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Canadians have a global reputation for being nice; we’re polite, trustworthy and, some would say, generous to a fault. Regrettably, these qualities mean Canadians have turned underachievement into a fine art form.
Why? At the heart of the Canadian political and business establishment lies a deep-seated sense that it’s not our place to compete head to head against the big players globally. As a result, our national strategy (if you can call it that) is to play it safe and avoid all risk.
Canada’s establishment politicians, senior bureaucrats, bankers and business leaders seem content to follow the trendsetters.
Not that the Canadian status quo is unworthy, but maybe we’re too comfortable. We’re a healthy bunch, living on average five years longer than Americans. We’re well off financially when measured by family net worth. Our health-care needs are met and our educational systems regularly place in the top 10 in all global categories, according to the Organization for Economic Co-operation and Development (OECD).
The sad part is that while young Canadians stack up very well against global competition their talent isn’t being fully tapped.
As a result of decades of open immigration, Canada has one of the best-educated, most ethnically diverse, globally-connected and creative millennial generations on the planet. And if we believe that the power is in the network, then Canadaâ€™s commercial links through their extensive family connections into global markets are as good, if not better, than anybodyâ€™s.
Canadians are world class in many ways. It’s surprising to learn that Canadian invention is powering global innovation â€“ just not from Canada. Although we produce vast amounts of primary innovation through our government-sponsored research and development, the big failure of Canadian technology is that most of our best innovation is not commercialized in Canada. Itâ€™s acquired by better-financed and better-connected businesses outside the country.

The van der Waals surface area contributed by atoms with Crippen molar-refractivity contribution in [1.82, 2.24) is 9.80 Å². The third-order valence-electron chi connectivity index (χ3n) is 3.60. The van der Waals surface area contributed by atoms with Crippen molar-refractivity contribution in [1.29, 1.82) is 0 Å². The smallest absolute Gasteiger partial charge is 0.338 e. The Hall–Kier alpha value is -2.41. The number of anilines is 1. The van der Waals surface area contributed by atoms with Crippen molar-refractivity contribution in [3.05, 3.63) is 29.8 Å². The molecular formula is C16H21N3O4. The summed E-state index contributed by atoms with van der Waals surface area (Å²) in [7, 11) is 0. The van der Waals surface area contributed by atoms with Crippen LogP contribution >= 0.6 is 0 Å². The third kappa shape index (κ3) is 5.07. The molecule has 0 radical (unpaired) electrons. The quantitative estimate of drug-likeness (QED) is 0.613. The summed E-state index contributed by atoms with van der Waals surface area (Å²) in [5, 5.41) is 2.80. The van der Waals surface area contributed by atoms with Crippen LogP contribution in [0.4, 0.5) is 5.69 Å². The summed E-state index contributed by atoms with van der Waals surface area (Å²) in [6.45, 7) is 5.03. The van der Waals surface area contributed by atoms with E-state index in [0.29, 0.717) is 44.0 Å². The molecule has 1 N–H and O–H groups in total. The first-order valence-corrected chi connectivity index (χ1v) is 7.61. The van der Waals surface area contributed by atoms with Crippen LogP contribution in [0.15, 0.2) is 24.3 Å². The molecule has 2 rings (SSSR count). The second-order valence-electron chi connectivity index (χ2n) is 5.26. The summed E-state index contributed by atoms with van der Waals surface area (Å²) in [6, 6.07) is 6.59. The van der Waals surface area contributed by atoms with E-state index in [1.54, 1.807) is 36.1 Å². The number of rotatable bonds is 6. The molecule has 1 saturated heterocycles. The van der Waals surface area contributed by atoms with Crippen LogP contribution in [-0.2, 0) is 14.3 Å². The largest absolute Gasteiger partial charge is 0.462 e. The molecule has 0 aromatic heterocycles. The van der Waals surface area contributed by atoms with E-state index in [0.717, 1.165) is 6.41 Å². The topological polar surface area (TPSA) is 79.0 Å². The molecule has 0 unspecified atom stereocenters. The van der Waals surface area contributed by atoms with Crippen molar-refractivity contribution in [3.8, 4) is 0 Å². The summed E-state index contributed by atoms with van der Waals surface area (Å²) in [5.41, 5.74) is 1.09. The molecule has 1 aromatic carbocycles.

We have the raw material to be world-class but lack the national will to go for the top.
Regrettably, the idea of a national will is something of an oxymoron in this vast country. For all practical purposes, Canadians exist in narrow, self-interested regional groupings. For example, Alberta and British Columbia share an impressive part of the world, but might be two of the least interconnected regions in Canada.
As far as Albertans and their landlocked energy economy are concerned, B.C. might just as well be an island of tree huggers somewhere off in the mid-Pacific. Thereâ€™s an increasingly hostile attitude between the two provinces and with the election of a New Democratic government in Victoria, relations show no signs of improving anytime soon.
Say what you will about the North American Free Trade Agreement (NAFTA) but it has contributed mightily to the unravelling of our national fabric. NAFTA sounds fine in theory but in practise it has positioned most Canadians as primary producers of raw materials for the U.S. market.
The iron logic of NAFTA has, for instance, jettisoned the dreams of former Alberta premier Peter Lougheed, who wanted to develop sophisticated petroleum upgrading and refining industries in Canada. But Alberta’s oil industry has been captured by the U.S. We’ve been reduced to producing and exporting base bitumen and other raw materials almost exclusively for the United States at significant discounts to global prices.
The grim reality is that NAFTA encourages trade on a north-south axis in all regions of the country. More importantly, NAFTA is reinforcing Canada’s economic dependency on the U.S. market and has discouraged interprovincial trade.
It should come as no surprise that Canada has no national mission, no set of noble goals that could unite our differing regions into a larger cause. Not that this is impossible â€“ Canadians have achieved remarkable results when weâ€™ve applied ourselves to the problem.
Consider the remarkable success of the Own the Podium program in Olympic sports. It sought and realized world-class achievement in athletics. The same energy and idealism should be applied elsewhere.
Canadians owe it to the youth of this country to rethink our economic strategy. NAFTA or not, we need a national commitment to excellence that would help break down regional barriers and connect Canadians more closely with one another.
To meet this challenge, we Canadians need to overcome our entrenched aversion to risk.
The lawyers and bureaucrats may disagree but being bold, assuming risk and winning will help create a future where Canadians can dream big. It’s a goal worth fighting for.
Robert McGarvey is chief strategist for Troy Media Digital Solutions Ltd., an economic historian and former managing director of Merlin Consulting, a London, U.K.-based consulting firm. Robertâ€™s most recent book is Futuromics: A Guide to Thriving in Capitalismâ€™s Third Wave.Â
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